Nope. I mean a smarter BLOCKMAP builder that could use some tricks to accomodate larger (ie. lots of linedefs) maps. But it's just an idea. I don't know yet if it could actually work in practice.

Old Post 12-19-13 21:53 #
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Dragonsbrethren
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I don't think it'll ever be an issue for me, my biggest maps are still well within the limit.

Old Post 12-19-13 22:04 #
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Maes
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fraggle said:
Nope. I mean a smarter BLOCKMAP builder that could use some tricks to accomodate larger (ie. lots of linedefs) maps. But it's just an idea. I don't know yet if it could actually work in practice.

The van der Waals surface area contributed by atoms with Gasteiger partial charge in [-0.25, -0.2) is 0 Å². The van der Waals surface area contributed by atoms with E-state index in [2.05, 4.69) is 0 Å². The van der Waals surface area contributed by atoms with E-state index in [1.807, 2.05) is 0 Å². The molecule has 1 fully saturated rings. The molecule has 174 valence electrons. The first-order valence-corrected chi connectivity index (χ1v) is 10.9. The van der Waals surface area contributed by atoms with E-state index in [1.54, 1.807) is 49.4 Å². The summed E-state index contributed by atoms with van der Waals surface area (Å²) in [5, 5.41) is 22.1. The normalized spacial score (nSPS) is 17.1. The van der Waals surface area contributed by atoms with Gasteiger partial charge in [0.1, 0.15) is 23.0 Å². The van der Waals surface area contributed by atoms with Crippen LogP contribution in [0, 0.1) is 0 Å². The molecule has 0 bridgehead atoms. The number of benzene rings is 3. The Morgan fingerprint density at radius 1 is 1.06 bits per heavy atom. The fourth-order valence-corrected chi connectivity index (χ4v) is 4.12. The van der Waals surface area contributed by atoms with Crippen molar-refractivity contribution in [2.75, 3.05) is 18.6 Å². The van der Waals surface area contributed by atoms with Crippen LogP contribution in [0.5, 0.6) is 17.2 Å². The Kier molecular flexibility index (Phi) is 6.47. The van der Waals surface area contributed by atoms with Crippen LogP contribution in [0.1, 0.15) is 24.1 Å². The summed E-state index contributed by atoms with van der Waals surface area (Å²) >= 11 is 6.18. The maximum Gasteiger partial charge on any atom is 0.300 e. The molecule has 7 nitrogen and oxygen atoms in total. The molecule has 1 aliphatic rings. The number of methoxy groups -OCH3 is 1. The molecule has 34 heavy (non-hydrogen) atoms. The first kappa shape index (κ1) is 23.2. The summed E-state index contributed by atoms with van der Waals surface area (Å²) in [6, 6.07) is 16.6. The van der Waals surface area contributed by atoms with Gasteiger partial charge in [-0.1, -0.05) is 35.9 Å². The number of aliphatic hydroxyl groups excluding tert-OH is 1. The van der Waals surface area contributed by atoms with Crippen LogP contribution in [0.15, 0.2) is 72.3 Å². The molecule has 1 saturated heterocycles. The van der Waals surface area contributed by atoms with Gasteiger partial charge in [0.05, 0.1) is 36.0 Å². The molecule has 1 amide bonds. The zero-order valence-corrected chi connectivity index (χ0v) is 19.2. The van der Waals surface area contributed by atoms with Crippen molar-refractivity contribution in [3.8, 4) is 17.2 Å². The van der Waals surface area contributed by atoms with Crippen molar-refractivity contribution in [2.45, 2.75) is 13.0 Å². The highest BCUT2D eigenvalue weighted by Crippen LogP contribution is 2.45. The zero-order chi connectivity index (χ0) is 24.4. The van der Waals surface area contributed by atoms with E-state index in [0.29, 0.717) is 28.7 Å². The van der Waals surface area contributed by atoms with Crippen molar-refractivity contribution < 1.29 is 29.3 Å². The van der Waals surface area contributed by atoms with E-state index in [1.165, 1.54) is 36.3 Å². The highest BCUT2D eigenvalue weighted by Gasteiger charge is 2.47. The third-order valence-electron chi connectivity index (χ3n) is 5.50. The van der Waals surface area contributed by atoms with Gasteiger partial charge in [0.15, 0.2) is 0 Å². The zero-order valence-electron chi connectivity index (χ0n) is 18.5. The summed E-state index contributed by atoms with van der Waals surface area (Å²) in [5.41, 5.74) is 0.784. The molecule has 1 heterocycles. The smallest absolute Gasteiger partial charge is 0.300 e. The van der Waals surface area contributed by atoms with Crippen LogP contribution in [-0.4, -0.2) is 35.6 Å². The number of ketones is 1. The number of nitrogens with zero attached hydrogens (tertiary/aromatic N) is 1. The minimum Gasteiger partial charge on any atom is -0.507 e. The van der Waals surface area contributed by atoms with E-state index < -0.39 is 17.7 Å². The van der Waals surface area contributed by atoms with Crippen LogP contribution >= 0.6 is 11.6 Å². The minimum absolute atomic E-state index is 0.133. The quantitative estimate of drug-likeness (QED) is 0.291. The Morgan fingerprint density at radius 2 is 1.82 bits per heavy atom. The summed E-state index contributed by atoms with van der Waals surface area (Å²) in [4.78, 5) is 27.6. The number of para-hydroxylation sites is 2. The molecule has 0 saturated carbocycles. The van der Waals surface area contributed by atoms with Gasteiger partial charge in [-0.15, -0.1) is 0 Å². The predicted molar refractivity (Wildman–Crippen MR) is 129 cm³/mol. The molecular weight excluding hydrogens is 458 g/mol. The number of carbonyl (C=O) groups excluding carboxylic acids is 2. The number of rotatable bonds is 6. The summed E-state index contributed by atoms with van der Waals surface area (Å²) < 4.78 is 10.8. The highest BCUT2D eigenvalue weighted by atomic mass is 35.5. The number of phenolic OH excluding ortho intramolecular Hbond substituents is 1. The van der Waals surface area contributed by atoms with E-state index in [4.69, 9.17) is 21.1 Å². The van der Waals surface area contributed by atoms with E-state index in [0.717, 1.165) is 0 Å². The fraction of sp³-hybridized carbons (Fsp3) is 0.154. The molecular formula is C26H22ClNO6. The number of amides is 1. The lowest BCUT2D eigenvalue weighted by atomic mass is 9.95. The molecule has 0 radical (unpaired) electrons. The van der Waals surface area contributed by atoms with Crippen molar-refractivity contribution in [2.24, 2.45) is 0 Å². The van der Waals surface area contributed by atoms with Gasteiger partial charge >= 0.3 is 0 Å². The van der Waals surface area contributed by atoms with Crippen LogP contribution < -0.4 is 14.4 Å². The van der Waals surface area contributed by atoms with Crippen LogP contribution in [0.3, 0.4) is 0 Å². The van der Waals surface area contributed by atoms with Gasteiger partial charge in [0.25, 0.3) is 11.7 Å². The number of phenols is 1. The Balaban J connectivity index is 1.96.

Maybe some sort of "blockchain compression"? Because the on-disk format certainly sucks, and is actually LESS capable than what even vanilla Doom can handle. 128 KB of on-disk size limit, of which the blockchain pointers occupy the first positions, and the actual blockchains have to make do with what's left (!) of them.

The only way to some some space, other than blockchain compression (having multiple blockchain pointers pointing to one same blockchain) is to build the blockchains themselves by trying to economize space, not including certain linedefs in them, smartly avoiding using a blockchain for certain blocks of a map that are unlikely to be entered or shot by the player etc. but that'd require a lot of manual finetuning, in most cases, and one heck of a visual blockmap editing tool.

But in the end, the only way that would produce results 100% identical to the IWADs would be to use the exact same blockchain tool used by id software themselves, but applied real-time on the level data, and WITHOUT having the limitations of the on-disk format. In other words: just rebuild the blockmap with id's blockmap tool (if possible).

Old Post 12-19-13 22:28 #
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Maes said: